8. Loved your post! I am a WOOHM too (or some of the other alphabet soup names you came up with) and PROUD OF IT!

  9. I found your blog through a MEME thread and am so glad to read this post.

    My life BC (before children) was always irritated with those who had children and defined their lives by children, who couldn’t have a conversation about anything other than their children.

    My life after children is the same. I’m a SAHM, but I didn’t know the acronym until recently. My life is my life. Part of my life is raising responsible children who will make something of themselves and not flounder in the world (I truly hope), but there is more to me than that–so much more. And there should be more to everyone who has children. Whether or not I stay home with them or work is a decision that I have to make that works for me. What you do (and anyone else) has to be the same. But who we are has nothing to do with whether we “work” or “don’t work.” (I have to add that I “work” much more now than when I had a “real job.” I’m ALWAYS on the job, and my personality keeps me constantly at it.) Who we are is who we are–inside. Who we are is not what we do or what we used to do. (Many SAHM’s bask in their years of past accomplishments, which I think is sad also. They have–or could have–accomplishments NOW that are worthy of defining them.) Who we are is the sum of our lives to this point, and what we’ve chosen to make of them.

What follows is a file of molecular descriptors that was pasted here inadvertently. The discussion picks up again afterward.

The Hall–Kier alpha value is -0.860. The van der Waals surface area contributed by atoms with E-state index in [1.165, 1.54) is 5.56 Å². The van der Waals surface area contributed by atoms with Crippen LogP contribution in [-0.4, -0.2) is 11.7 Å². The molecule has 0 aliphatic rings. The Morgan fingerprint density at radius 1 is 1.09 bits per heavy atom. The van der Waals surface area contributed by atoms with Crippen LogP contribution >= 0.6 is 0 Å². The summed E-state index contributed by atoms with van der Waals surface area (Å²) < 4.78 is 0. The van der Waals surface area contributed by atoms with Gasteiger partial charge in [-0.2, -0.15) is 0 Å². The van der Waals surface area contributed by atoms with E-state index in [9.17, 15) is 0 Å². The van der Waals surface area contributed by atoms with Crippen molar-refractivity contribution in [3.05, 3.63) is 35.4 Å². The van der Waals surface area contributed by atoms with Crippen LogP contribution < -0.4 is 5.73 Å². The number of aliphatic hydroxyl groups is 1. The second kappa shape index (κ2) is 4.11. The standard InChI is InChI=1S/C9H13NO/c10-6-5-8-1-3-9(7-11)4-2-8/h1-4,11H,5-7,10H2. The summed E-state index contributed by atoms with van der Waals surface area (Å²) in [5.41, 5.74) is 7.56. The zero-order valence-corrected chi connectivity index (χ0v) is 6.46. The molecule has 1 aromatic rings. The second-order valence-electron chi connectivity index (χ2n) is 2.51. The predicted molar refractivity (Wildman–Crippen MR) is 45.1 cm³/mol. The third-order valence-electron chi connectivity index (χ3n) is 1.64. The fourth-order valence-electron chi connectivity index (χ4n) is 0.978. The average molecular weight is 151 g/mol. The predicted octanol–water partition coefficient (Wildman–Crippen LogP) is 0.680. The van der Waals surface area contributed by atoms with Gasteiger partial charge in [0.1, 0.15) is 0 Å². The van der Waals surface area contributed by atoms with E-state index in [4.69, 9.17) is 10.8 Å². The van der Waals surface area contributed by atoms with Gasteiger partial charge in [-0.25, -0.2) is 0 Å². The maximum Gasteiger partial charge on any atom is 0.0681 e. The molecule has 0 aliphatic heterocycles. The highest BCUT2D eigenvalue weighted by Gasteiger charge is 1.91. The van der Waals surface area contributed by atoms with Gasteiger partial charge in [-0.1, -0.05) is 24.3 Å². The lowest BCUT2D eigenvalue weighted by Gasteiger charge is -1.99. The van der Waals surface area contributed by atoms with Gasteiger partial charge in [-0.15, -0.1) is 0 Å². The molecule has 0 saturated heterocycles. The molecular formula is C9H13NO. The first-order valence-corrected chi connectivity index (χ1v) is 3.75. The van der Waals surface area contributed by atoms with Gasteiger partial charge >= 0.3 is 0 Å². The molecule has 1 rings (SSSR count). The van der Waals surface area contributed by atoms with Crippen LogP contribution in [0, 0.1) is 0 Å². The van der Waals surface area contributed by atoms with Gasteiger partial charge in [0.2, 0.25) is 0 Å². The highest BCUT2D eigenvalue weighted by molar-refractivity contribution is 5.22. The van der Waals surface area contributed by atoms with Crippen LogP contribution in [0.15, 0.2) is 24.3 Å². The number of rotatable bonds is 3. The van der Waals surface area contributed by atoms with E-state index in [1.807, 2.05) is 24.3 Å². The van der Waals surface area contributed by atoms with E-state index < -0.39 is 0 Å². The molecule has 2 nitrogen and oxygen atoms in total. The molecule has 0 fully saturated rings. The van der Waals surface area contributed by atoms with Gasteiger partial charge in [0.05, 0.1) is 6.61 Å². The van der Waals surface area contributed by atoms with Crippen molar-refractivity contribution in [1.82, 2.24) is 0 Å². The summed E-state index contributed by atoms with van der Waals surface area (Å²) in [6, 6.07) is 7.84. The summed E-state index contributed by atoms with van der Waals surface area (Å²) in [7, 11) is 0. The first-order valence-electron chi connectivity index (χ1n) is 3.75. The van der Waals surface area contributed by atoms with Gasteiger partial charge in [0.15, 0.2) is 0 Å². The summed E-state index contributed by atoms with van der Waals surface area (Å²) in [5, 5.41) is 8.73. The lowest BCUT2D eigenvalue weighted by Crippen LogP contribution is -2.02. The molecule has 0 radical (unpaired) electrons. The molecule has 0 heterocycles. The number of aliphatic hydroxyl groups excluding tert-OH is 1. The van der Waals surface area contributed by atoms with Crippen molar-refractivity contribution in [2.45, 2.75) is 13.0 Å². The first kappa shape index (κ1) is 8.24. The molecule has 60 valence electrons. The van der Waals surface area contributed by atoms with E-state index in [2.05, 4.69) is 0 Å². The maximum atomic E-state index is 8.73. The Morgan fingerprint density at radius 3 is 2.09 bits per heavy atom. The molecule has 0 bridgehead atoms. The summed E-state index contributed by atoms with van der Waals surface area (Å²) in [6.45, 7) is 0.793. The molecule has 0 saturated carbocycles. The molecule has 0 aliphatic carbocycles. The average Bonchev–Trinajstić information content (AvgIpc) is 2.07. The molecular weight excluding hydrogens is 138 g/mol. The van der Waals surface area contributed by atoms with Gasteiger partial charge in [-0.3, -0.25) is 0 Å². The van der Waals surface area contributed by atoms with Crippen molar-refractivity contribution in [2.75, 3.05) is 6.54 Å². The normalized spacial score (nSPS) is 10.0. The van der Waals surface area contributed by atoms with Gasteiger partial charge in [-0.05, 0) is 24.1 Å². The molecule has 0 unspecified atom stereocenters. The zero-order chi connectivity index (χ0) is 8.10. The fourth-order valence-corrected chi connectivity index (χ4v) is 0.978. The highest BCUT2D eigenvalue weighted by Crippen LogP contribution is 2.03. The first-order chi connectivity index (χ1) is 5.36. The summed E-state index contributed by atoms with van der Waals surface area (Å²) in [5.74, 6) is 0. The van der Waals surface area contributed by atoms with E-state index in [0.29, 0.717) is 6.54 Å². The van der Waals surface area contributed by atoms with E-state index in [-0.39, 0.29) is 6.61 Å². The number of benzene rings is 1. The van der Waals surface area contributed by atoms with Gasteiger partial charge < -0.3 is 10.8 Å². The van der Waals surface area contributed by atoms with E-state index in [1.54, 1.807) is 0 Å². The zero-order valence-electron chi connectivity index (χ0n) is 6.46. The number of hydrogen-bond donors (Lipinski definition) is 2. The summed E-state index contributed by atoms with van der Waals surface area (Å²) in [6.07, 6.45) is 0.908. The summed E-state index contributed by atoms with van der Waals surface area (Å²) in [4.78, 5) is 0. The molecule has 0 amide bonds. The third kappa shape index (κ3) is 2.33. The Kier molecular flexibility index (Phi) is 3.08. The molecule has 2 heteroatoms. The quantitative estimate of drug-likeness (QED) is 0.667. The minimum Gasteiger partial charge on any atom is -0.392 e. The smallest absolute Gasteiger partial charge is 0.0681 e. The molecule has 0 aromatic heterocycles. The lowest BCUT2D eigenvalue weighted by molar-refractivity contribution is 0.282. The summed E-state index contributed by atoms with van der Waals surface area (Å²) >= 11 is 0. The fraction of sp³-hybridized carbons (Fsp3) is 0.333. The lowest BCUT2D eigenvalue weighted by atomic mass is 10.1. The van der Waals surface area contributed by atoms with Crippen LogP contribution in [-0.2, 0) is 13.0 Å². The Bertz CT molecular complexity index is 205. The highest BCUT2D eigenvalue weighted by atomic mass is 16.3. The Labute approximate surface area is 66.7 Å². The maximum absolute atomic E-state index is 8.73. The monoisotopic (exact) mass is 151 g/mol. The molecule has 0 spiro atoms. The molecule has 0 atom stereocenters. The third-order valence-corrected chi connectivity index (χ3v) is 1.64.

Children are the greatest blessing I’ve ever been given, but for my life to be defined by them is not only unhealthy for me, but for them. They need to see parents who have a life, not parents living in a child’s world. My hats off to all of you who do your best to have some life of your own. (I admit it isn’t always easy.) It’s not selfish, it’s sanity as well as sensible.

    One added note: I read something once about WOOHM’s compared to SAHM’s. The hours/week spent doing housework were vastly different–SAHM’s spending much more time “keeping house” than WOOHM’s. However, the amount accomplished was almost equal. Since WOOHM’s have less time to do those things, they do it more efficiently.

    So be proud, whatever you are. And make the best of it. And be the best at what you do! And get out of the house without the kids every now and then!!!

  10. Thank you for submitting your post to the Mommy Monthly carnival at Pajama Mommy. We’ve included your post into the next edition. It will be posted on the 30th of this month so please stop on by and check out the other participants.

Comments are closed.